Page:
The Spanish population is concerned about health. Professionals have spent decades warning of the shortcomings of a system that was overwhelmed by the pandemic. Waiting lists, saturated agendas, burned workers and a transfer to the private sector are the background to one of the data provided by the latest CIS barometer, published a few days ago: 22.9% of respondents are “personally” affected by the healthcare crisis. It is not a minor number. If it is extrapolated to the citizenry as a whole, the total is close to 11 million individuals.
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Five days before the elections, it is clear that healthcare, or attempts to remove it from the conversation, are on the parties’ agenda. The result of the polls on Sunday will be the governments that will manage the system for the next four years in a dozen autonomous communities, where half of the population lives. The Prime Minister himself, Pedro Sánchez, announced last Saturday an investment of 580 million euros in primary care, included in a package of 1,000 million in the General State Budget.
On the same day, the president of the Community of Madrid, and also a symbolic candidate in the municipal councils of Bilbao, attended an event in Euskadi to revive the memory of ETA and request the banning of Bildu, against the criteria of the president of the PP, Alberto Núñez Feijóo. Despite the fact that health care has been where Isabel Díaz Ayuso has found the most opposition, all the polls bring her closer to an absolute majority in the Assembly.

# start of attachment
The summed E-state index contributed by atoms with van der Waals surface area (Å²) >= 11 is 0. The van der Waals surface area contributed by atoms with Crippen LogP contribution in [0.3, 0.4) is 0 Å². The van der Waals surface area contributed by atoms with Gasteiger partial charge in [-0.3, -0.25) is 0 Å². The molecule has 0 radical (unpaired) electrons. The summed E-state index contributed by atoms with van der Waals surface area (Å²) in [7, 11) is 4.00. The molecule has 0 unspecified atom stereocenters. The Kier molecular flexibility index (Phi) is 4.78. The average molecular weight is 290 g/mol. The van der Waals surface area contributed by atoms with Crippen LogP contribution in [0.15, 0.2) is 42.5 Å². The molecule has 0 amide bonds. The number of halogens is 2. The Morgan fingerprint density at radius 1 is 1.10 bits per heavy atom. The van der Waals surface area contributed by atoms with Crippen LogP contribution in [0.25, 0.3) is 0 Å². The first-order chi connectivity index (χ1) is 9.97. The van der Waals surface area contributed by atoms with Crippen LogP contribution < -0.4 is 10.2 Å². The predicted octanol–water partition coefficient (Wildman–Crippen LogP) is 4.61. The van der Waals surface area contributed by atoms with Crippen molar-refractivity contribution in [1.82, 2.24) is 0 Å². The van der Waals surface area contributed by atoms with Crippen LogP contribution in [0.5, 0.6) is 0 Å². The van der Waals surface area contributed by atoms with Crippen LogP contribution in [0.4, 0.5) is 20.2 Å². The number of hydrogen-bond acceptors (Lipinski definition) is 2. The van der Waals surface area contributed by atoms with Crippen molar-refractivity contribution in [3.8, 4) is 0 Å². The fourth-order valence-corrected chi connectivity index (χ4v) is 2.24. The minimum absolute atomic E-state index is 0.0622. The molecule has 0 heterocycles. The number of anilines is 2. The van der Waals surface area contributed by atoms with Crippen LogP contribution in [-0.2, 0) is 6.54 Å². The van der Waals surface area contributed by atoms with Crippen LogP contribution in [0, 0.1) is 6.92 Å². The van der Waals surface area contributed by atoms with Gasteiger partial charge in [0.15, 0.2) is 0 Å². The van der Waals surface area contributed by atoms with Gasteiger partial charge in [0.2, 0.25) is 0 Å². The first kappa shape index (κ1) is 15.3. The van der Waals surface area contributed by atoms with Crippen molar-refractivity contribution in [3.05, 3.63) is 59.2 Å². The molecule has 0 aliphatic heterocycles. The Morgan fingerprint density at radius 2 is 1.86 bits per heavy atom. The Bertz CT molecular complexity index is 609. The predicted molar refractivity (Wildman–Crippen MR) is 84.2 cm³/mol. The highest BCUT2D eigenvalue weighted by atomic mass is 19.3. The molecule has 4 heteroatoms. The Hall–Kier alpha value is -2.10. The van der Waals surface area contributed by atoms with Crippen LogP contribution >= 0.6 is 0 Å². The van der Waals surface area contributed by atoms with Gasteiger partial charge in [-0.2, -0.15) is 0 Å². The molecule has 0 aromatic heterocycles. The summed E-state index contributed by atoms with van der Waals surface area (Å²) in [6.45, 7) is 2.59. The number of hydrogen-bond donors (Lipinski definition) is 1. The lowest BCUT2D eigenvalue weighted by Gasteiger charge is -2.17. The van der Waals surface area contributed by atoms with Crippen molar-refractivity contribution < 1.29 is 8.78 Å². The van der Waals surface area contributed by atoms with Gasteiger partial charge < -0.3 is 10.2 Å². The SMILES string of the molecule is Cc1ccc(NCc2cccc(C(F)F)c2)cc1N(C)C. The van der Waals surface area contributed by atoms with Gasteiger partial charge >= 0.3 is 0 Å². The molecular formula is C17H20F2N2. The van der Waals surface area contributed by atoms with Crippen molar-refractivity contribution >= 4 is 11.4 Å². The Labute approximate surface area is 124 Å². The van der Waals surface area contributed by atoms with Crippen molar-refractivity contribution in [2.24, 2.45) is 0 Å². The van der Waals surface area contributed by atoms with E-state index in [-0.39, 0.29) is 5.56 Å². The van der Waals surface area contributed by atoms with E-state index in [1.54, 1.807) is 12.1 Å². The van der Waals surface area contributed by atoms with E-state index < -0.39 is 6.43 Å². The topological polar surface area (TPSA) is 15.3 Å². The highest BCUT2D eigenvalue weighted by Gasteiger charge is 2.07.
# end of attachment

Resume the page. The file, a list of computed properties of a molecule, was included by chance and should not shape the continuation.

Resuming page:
“For voters to decide their vote based on an issue, it is important that they are clear about how a different candidate is going to generate a different dynamic. The left has made efforts in this sense and there are voters who are clear about it, but it is possible that they have not been able to send the message that they are going to apply a very different health policy and that some voters do not quite perceive that health is going to depend of their vote”, explains the doctor in Political Science and expert in electoral behavior Berta Barbet.
a turning point
The last four years, which mark a full legislature, have been a turning point for the National Health System. “In 2019, the health system as a whole had not yet recovered from the cuts of the previous crisis, it was weakened and the pandemic totally overwhelmed it, with public health that was maintained on the efforts of health workers,” explains the spokesperson. from the Federation of Associations in Defense of Public Health (FADSP), Marciano Sánchez Bayle.
With the consequences of the health crisis still kicking in, health professionals lit the fuse for the demands that had been dragging on for years in various autonomous communities. The gasoline for these claims was supplied by the citizens of Madrid, who took to the streets in two massive demonstrations in the last year. On November 13, 2022, hundreds of thousands of people mobilized to defend quality public healthcare in the Community. The germ was the obvious deterioration of Primary Care, which erodes the entire structure of the system. The protest was replicated in February.
As can be seen in the following graph, prepared by elDiario.es with data from the health barometers of 2018 –prior to the last regional and municipal elections of similar weight– and of 2022, accessibility to this first healthcare step has seriously deteriorated in these four years. On average, citizens say that the wait is twice as long as a legislature does.